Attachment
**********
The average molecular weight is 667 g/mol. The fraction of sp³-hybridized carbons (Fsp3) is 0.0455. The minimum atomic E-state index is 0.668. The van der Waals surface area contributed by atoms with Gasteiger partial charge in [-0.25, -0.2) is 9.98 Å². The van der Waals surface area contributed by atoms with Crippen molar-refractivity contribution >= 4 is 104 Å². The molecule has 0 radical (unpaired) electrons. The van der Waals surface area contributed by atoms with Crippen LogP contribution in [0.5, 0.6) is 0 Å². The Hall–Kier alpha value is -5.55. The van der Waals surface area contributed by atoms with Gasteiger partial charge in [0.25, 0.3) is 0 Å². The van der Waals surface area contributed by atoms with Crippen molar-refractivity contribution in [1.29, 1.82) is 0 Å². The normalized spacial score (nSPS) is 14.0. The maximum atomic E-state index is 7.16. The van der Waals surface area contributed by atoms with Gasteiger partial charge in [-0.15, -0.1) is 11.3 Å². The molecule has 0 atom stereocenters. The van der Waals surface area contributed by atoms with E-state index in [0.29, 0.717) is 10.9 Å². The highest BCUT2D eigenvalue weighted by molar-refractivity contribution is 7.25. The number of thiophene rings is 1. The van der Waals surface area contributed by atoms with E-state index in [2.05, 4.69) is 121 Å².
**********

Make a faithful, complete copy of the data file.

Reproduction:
The average molecular weight is 667 g/mol. The fraction of sp³-hybridized carbons (Fsp3) is 0.0455. The minimum atomic E-state index is 0.668. The van der Waals surface area contributed by atoms with Gasteiger partial charge in [-0.25, -0.2) is 9.98 Å². The van der Waals surface area contributed by atoms with Crippen molar-refractivity contribution >= 4 is 104 Å². The molecule has 0 radical (unpaired) electrons. The van der Waals surface area contributed by atoms with Crippen LogP contribution in [0.5, 0.6) is 0 Å². The Hall–Kier alpha value is -5.55. The van der Waals surface area contributed by atoms with Gasteiger partial charge in [0.25, 0.3) is 0 Å². The van der Waals surface area contributed by atoms with Crippen molar-refractivity contribution in [1.29, 1.82) is 0 Å². The normalized spacial score (nSPS) is 14.0. The maximum atomic E-state index is 7.16. The van der Waals surface area contributed by atoms with Gasteiger partial charge in [-0.15, -0.1) is 11.3 Å². The molecule has 0 atom stereocenters. The van der Waals surface area contributed by atoms with E-state index in [0.29, 0.717) is 10.9 Å². The highest BCUT2D eigenvalue weighted by molar-refractivity contribution is 7.25. The number of thiophene rings is 1. The van der Waals surface area contributed by atoms with E-state index in [2.05, 4.69) is 121 Å².